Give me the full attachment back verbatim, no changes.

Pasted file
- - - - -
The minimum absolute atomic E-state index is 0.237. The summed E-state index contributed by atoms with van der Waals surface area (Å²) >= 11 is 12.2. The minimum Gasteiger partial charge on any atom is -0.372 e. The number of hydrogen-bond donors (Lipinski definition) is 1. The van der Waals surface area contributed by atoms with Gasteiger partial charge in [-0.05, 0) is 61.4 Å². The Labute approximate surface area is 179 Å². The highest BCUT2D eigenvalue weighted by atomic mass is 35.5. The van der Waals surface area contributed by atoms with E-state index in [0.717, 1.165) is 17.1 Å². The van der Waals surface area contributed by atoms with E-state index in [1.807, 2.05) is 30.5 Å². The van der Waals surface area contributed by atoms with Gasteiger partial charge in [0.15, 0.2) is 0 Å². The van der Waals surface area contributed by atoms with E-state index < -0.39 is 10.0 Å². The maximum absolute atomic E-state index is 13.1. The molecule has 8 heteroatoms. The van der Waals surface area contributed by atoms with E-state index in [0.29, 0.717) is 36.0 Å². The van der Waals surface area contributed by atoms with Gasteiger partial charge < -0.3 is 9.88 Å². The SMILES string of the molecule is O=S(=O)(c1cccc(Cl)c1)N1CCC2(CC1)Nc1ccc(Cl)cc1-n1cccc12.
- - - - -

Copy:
The minimum absolute atomic E-state index is 0.237. The summed E-state index contributed by atoms with van der Waals surface area (Å²) >= 11 is 12.2. The minimum Gasteiger partial charge on any atom is -0.372 e. The number of hydrogen-bond donors (Lipinski definition) is 1. The van der Waals surface area contributed by atoms with Gasteiger partial charge in [-0.05, 0) is 61.4 Å². The Labute approximate surface area is 179 Å². The highest BCUT2D eigenvalue weighted by atomic mass is 35.5. The van der Waals surface area contributed by atoms with E-state index in [0.717, 1.165) is 17.1 Å². The van der Waals surface area contributed by atoms with E-state index in [1.807, 2.05) is 30.5 Å². The van der Waals surface area contributed by atoms with Gasteiger partial charge in [0.15, 0.2) is 0 Å². The van der Waals surface area contributed by atoms with E-state index < -0.39 is 10.0 Å². The maximum absolute atomic E-state index is 13.1. The molecule has 8 heteroatoms. The van der Waals surface area contributed by atoms with E-state index in [0.29, 0.717) is 36.0 Å². The van der Waals surface area contributed by atoms with Gasteiger partial charge < -0.3 is 9.88 Å². The SMILES string of the molecule is O=S(=O)(c1cccc(Cl)c1)N1CCC2(CC1)Nc1ccc(Cl)cc1-n1cccc12.